Exposing ‘The Johns’: Mildred’s Umbrella’s Production Sheds Light on Human Trafficking

By Donalevan Maines
Photos by Rod Todd

What if they threw a professional sports event without hookers and johns? It wouldn’t be the Super Bowl, that’s for sure, say the producers of The Johns, a play that sets the ugly stench of human trafficking in an upscale Houston neighborhood, with performances beginning in January—Human Trafficking Prevention Month—and ending on the eve of Super Bowl LI at NRG Stadium.

The Johns will be presented 12 times from January 19 to February 4 by Mildred’s Umbrella Theatre Company, in cooperation with United Against Human Trafficking and the National Council of Jewish Women, Greater Houston Section.

The latter two groups enlisted Mildred’s Umbrella to perform The Johns in connection with Super Bowl events, which human trafficking experts warn will exacerbate a problem that’s already prevalent here.

Chase and Baby Girl in The Johns.

A recent study shows that 20 percent of all U.S. human trafficking takes place in Texas, says the play’s director, Jennifer Decker. “Any city on a coast spurs a lot of prostitution traffic. The Super Bowl makes it worse.”

The Johns is a play about men who buy girls for sex, and what it costs,” says its author, Mary Bonnett of Chicago. By that, she counts the costs in human terms that might hit close to home.

“Some people have the saddest lives,” says the character of Grace, an affluent wife and mother who’s oblivious to the fact that both her husband, Chase, and son, CJ, frequent young prostitutes.

“Dad bought me a whore for my 16th birthday,” says CJ, who’s now in college. “Dad thought that was normal.”

The Johns is an unflinching drama that explores our values raising boys to men, instant sexual gratification and its impact on women, the family, and those purchased,” says Decker.

Bonnett tells OutSmart that she based her script on hundreds of interviews with people involved in sex trafficking in the Chicago area. “By partnering with a couple of organizations, it really opened doors for me to interview undercover detectives, FBI, medical people, therapists, and pimps,” says Bonnett. “I also met some very young girls, including 12-year-olds who were too vulnerable to be interviewed, but just to be in their presence sent a powerful message to me. They looked like any other child.”

Baby Girl, the underage prostitute in the Houston production of The Johns, is played by Shelby Blocker. Decker says, “She’s American,” at Bonnett’s request, whereas Decker’s instinct was to portray the character as foreign, to underline the worldwide expanse of human trafficking. Bonnett insisted on making Baby Girl a wholesome All-American runaway whose parents had searched for her with “missing child” reports, Amber alerts, milk cartons, ribboned trees and light-pole pictures. Now tainted, and barely 15, Baby Girl cries, “I’m dead to my family.”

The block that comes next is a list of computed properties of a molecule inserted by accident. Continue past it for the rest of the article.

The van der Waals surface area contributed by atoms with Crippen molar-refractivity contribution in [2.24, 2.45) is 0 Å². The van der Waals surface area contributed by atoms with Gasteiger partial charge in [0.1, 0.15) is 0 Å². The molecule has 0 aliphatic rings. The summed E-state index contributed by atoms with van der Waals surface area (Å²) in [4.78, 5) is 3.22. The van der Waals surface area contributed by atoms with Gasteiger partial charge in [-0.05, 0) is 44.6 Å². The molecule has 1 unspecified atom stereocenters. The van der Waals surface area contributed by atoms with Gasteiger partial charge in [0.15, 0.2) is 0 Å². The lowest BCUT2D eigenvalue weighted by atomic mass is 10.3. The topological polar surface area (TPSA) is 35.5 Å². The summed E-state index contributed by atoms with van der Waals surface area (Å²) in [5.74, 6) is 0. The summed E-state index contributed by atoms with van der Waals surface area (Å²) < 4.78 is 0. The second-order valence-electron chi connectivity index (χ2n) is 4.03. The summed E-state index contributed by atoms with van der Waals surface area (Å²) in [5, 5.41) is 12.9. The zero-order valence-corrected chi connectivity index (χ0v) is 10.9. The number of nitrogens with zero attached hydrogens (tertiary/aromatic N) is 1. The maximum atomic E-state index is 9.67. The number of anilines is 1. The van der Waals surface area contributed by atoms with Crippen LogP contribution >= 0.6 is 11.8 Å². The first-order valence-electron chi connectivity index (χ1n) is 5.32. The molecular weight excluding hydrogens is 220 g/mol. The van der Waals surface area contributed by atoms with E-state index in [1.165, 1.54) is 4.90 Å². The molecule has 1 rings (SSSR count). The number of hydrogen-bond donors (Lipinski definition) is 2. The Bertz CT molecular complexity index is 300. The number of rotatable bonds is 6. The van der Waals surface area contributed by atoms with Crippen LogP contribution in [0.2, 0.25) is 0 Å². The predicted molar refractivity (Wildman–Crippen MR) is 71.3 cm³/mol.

For the Mildred’s Umbrella production, the author changed the play’s setting to a Houston suburb—say, The Woodlands—to drive home how sex trafficking isn’t always someone else’s problem. “We hope to shed light on an issue that many Houstonians are not even aware is a problem,” says Decker.

“With these 12 public performances, we want to raise awareness that human trafficking is a violation of basic human rights and robs victims of their freedom,” adds Timeka Walker, executive director of United Against Human Trafficking, which works with 35 organizations on direct outreach, education, and advocacy through its Houston Rescue & Restore Coalition.

In addition, says UAHT community relations advocate Jessica Kim, “We train the Montrose Grace Place staff on human trafficking for social service providers. We also have worked with the Montrose Center. They are great and specifically work with the LGBTQ community. They do fantastic work.”

Another co-producer, the National Council of Jewish Women, Greater Houston Section, works to protect the rights and well-being of women, children, and families against harassment, violence, and abuse. “We felt that [The Johns] was extremely relevant for Houston audiences, and it works well with the city’s push on human-trafficking awareness,” says Bobbi Cohen, NCJW Texas state policy advocacy co-chair.

The Johns is the second play in a series of four that Bonnett has written as the producing artistic director for Chicago’s Her Story Theater, whose “mission through theater and the written word is to shine bright lights in dark places on women and children in need of social justice and community support.”

The series began with Shadow Town, about the supply side of sex trafficking, told from the point of view of pimps. It was followed by The Johns, then Mongers, about men online who buy sex-trafficked girls, and Money Make’m Smile, which is targeted to high school and college audiences.

Bonnett says she contemplates writing future plays about gay hustlers, abuse of the elderly, and addiction to pornography.

What: The Johns
When: January 19–February 4
Where: Studio 101 at Spring Street Studios, 1824 Spring Street
More info: mildredsumbrella.com • 832.463.0409 • [email protected]

Donalevan Maines is a regular contributor to OutSmart magazine.


Don Maines

Donalevan Maines is a regular contributor to OutSmart Magazine.
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